But with the hundreds of different types of mustard available, most at just five or ten calories a tablespoon, it should be enjoyed every day of the year.
A Little Mustard Trivia…
The origins of mustard are lost to history, but it is a Northern Hemisphere plant, the seeds of which have been found in Stone Age settlements. Egyptians tossed the seeds onto their food, and sent King Tut to the great beyond with a goodly supply in his tomb. The Sumerians ground it into a paste and mixed it with verjus, the juice of unriped grapes. Wealthy Romans ground it and mixed it with wine at the table. Cultivated for thousands of years, mustard was the primary spice known to Europeans before the advent of the Asian spice trade: Westerners had mustard long before pepper, which originated in India. Once trade routes were established, ancient people from India to Egypt to Rome chewed mustard seeds with their meat for seasoning.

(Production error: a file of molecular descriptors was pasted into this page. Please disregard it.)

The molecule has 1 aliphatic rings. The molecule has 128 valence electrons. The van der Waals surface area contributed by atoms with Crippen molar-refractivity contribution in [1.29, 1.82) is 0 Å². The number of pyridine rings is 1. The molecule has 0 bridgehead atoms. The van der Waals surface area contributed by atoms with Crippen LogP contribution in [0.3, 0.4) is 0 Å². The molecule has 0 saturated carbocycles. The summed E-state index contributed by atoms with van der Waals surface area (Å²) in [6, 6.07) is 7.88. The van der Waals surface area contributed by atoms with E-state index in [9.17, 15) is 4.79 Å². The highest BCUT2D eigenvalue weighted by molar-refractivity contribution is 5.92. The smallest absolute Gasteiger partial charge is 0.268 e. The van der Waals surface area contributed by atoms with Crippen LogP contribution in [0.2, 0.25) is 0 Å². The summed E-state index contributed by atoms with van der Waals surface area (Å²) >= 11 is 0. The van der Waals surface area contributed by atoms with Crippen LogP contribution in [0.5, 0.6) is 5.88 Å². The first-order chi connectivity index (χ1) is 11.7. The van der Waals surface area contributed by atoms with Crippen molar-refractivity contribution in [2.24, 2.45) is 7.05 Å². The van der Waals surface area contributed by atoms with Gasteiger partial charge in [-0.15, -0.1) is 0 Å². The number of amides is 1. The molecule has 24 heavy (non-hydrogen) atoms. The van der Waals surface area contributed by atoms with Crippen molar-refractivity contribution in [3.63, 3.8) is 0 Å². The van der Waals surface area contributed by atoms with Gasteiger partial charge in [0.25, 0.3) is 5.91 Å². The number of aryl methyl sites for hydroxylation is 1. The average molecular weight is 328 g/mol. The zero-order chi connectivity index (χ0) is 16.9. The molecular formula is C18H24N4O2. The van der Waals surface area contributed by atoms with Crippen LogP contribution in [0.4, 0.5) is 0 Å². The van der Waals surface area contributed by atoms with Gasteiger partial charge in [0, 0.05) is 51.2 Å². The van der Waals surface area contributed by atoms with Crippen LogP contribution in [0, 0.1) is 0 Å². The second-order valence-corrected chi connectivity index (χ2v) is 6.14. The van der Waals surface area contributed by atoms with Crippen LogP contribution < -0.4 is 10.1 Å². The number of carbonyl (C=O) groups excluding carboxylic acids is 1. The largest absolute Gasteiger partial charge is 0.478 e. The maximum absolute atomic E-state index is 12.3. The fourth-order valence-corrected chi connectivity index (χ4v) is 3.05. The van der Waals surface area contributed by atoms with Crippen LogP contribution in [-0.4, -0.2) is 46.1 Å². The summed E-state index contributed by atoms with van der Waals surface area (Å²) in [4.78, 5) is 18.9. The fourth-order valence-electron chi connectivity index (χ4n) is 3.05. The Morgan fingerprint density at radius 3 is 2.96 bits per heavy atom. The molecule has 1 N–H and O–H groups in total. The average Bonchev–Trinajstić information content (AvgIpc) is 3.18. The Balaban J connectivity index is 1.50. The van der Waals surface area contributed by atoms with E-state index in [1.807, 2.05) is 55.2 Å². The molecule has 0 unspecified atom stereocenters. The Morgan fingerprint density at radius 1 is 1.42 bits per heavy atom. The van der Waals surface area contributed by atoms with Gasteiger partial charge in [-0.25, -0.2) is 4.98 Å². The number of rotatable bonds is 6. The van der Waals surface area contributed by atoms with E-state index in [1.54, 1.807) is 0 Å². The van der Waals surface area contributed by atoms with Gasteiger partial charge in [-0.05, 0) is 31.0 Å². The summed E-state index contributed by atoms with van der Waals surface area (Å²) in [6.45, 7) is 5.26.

There are about 40 species of mustard plants. The ones used to make the commercial mustard products are the black, brown and white mustard. White mustard, which originated in the Mediterranean basin, is what largely ends up as bright yellow hot dog mustard; brown mustard, which originated in the Himalayas, is the basic Chinese restaurant mustard served in America and the basis for most American and European mustards; and black mustard is popular in the Middle East and Asia Minor, where it originated (it needs to be hand-harvested, so isn’t used much in the West). The mustard plant is in the same family as broccoli, Brussels sprouts, collard, kale and kohlrabi.